wife during the investment of Quebec, that "General Wolfe's health is but very bad. His generalship, in my poor opinion, is not a bit better;" adding that "he never consulted any of us till the latter end of August, so that we have nothing to answer for, I hope, as to the success of this campaign." It will be seen presently how far Townshend was prepared to abide by this disclaimer. The occasion of Wolfe's first consultation with his colleagues was indeed a peculiar one. On the 24th of August, prostrated with fever and still more a prey to disappointment and anxiety, he placed his secret instructions and private plans in the hands of the briga

officers seem to have assumed a new and critical attitude. This was especially noticeable in the debated point of the mode of attack to be made against the defending army beyond the river St. Charles as a last desperate attempt to win the town. It would appear that Murray, acting in These humiliating revelations prepare concert with Townshend, had presented a us for almost any outrage upon profes- paper to Wolfe objecting to his scheme.‡ sional propriety, but it does not appear When the memorable attack was made, that the favored brigadier conducted him- on the 13th of September, we learn from self, during the earlier part of the cam- a memorandum § preserved by Townspaign at least, with anything else than courage and modesty, which went far to compensate for his inexperience. The truth is that Wolfe, with the rough kindness which made him the darling of the rank and file, cultivated his new colleague to the best of his opportunities, kept him always beside him, and on more than one occasion guarded him from the ordinary

Hist. MSS. Commission, xi. 4, p. 306.

hend, that the force under the command of the brigadiers was dropping down the south side of the river according to Wolfe's orders, which it was suddenly discovered would cause them to be carried by the force of the current beyond the point of attack, "and thereupon the

Hist. MSS. Commission, xi. 4, p. 317.

↑ Ibid., p. 308.
Ibid, p. 316.
§ Ibid., p. 322.

[blocks in formation]

I shall look for the letter you mention, and take a copy of it, and deposit the original with you. Since so black a lye was propagated think myself very happy that you will be on the spot to contradict whatever Ignorance or Faction may suggest. I have no copy of the paper I sent by you to Gen. Wolfe concerning his scheme of landing between Point au Tremble and St. Augustine, but the publick orders are sufficient proof of his intention to do it, and likewise of the suddenness of the thought of landing when he did. Indeed, his orders throughout the Campaign show little stability, stratagem, or fixt resolution. I wish his friends had not been so much our enemys; his memory would probably have been dearer to his country than now it can be. We are acting on the defensive. You have the execution of the Plan and . . . will manage it with as much tenderness to the memory of the poor General as the nature of the thing will admit of.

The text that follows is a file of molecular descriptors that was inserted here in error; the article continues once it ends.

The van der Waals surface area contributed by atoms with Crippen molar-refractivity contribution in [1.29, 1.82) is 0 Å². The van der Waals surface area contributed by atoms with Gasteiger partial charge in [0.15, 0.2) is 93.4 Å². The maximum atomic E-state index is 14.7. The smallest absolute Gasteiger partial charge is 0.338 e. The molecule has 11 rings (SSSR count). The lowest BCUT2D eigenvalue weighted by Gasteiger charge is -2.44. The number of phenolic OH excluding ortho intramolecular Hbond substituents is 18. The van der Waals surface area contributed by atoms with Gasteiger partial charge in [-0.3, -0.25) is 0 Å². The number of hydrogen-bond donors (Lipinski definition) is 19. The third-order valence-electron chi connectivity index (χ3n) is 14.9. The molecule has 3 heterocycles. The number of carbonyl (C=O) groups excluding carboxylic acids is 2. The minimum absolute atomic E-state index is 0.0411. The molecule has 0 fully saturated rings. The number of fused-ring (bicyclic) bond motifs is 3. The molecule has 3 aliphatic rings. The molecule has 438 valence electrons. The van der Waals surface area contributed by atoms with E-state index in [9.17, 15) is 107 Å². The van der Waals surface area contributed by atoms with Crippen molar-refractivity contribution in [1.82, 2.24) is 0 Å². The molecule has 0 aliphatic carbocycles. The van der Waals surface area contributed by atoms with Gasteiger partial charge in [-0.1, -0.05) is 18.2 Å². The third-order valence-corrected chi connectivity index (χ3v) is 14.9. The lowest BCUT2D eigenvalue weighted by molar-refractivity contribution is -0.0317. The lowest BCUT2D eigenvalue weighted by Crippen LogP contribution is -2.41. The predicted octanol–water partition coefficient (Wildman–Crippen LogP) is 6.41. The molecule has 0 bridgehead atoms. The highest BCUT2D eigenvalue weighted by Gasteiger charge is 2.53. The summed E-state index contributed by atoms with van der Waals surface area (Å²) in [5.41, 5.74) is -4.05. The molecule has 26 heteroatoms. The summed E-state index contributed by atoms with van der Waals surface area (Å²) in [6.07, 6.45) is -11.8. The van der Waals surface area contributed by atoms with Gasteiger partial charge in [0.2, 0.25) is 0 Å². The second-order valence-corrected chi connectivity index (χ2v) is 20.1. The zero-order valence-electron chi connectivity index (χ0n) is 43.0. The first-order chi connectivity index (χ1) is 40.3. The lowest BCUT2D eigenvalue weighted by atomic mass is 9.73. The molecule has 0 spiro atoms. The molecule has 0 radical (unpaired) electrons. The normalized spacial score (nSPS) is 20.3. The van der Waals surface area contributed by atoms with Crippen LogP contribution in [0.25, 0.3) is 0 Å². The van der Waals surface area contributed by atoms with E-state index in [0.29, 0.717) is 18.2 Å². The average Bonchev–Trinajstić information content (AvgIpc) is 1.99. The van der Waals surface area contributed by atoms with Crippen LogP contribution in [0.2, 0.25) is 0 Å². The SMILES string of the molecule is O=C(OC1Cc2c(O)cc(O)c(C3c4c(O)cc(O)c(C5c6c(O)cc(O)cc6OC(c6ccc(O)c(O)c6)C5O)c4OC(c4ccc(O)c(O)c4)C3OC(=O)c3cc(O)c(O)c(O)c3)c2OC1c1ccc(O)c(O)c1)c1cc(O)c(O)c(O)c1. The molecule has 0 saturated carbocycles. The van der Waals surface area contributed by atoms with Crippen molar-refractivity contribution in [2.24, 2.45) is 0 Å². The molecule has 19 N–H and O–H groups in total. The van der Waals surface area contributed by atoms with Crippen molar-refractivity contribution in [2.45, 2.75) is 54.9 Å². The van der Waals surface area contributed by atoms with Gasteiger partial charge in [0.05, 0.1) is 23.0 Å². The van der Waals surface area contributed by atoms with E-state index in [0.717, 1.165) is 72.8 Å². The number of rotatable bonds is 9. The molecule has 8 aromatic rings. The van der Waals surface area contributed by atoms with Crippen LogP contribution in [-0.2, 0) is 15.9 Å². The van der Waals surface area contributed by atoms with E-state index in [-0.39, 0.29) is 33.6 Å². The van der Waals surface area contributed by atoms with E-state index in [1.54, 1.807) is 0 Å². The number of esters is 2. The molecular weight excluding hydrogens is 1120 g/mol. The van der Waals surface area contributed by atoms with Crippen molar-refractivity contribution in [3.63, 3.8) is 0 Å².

The hostility of those who are called here Wolfe's friends was excited not only by the alleged attempt of Townshend to detract from his share in the victory which was so dearly bought by his death, but also probably by certain not unjustifiable suspicions of that officer's share in the passive resistance that had been offered to the expedition from first to last. This view of the matter may be gathered from a contemporary "Letter to a Brigadier General," which has been attributed to the Duke of Cumberland himself, and in which Townshend is accused in the strongest terms of disloyalty to his leader's memory. A refutation of this charge was attempted by Townshend himself, or more probably by his brother Charles, which sufficiently disposes of the ridiculous accusation that he had been induced by jealousy to refrain from any public eulogy of Wolfe in his despatch describing the battle. The same charge might just as easily have been made against Admiral Saunders, who in a private letter to Townshend speaks feelingly of their common loss in the death of their friend the general,§ and Townshend

Hist. MSS. Commission, xi 4, p. 316. Gentleman's Magazine, vol. xxx., p. 507, which gives a copious analysis of the contents of this brochure. Gentleman's Magazine, vol. xxx., p. 507. Townshend MSS., 310.

was able to quote a similar tribute written by himself to a friend in England."*

The truth is that Townshend's was one of those peculiarly callous natures which are capable of inflicting the keenest pain upon others without the consciousness of moral turpitude. Just as he had predicted the failure of the expedition and disclaimed all responsibility for its management, so when its success was unexpectedly assured, he coolly appropriated all the credit that chance threw in his way in a despatch † which vividly portrays the shallowness and self-sufficiency of his professional character. What we cannot so easily forgive is the insincerity and ingratitude which he displayed toward one with whom he lived on the closest terms of professional companionship, and whose infirmities he ridiculed whilst seeking an opportunity to take advantage of them in order either to clear himself from the blame of failure or to put in his claim for the merit of success according to the uncertain issue of events.


Gentleman's Magazine, vol. xxx., p. 507.

† War Office Original Correspondence, North America, 1755-61.

From St. James's Gazette.


As regards criticism, composers generally have often been heard to complain that those set in judgment over them are not in most cases composers themselves. Some extracts from Mendelssohn's correspondence with Moscheles, as published in Scribner's Magazine, will serve to show what treatment they might expect to meet with were their works submitted to the criticism of composers even of the very highest character.

There is scarcely any great composer -Beethoven always excepted that Wag. ner, in his "Opera and Drama," has not attacked ; and one feels less indignant with him for his attitude towards Mendelssohn, when it appears that Mendelssohn could himself be guilty, if not of injustice, of intolerance at least. Writing privately to Moscheles, he was, of course, not called upon to spare the composers of his time, as, from good taste, he possibly would have done had he been addressing himself to the public; and whether his views be considered harsh and unfounded, or, as many will think, in the main sound, it is